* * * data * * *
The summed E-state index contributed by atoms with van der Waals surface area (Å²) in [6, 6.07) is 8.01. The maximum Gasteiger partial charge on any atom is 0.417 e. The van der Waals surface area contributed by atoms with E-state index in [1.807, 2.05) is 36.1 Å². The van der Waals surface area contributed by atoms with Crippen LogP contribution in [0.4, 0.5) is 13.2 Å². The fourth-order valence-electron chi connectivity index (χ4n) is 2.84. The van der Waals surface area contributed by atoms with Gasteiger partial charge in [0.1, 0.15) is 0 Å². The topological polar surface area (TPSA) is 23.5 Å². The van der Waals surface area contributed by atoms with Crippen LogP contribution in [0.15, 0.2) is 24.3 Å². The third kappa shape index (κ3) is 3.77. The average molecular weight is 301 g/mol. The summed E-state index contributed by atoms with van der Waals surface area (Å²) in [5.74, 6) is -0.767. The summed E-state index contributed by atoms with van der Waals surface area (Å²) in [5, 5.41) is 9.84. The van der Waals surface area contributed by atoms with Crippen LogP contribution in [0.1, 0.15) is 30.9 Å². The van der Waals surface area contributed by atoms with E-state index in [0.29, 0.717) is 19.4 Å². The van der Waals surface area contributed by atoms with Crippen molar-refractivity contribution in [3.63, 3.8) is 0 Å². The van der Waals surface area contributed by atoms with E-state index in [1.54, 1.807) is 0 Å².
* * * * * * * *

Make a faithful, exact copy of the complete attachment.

The summed E-state index contributed by atoms with van der Waals surface area (Å²) in [6, 6.07) is 8.01. The maximum Gasteiger partial charge on any atom is 0.417 e. The van der Waals surface area contributed by atoms with E-state index in [1.807, 2.05) is 36.1 Å². The van der Waals surface area contributed by atoms with Crippen LogP contribution in [0.4, 0.5) is 13.2 Å². The fourth-order valence-electron chi connectivity index (χ4n) is 2.84. The van der Waals surface area contributed by atoms with Gasteiger partial charge in [0.1, 0.15) is 0 Å². The topological polar surface area (TPSA) is 23.5 Å². The van der Waals surface area contributed by atoms with Crippen LogP contribution in [0.15, 0.2) is 24.3 Å². The third kappa shape index (κ3) is 3.77. The average molecular weight is 301 g/mol. The summed E-state index contributed by atoms with van der Waals surface area (Å²) in [5.74, 6) is -0.767. The summed E-state index contributed by atoms with van der Waals surface area (Å²) in [5, 5.41) is 9.84. The van der Waals surface area contributed by atoms with Crippen LogP contribution in [0.1, 0.15) is 30.9 Å². The van der Waals surface area contributed by atoms with E-state index in [0.29, 0.717) is 19.4 Å². The van der Waals surface area contributed by atoms with Crippen molar-refractivity contribution in [3.63, 3.8) is 0 Å². The van der Waals surface area contributed by atoms with E-state index in [1.54, 1.807) is 0 Å².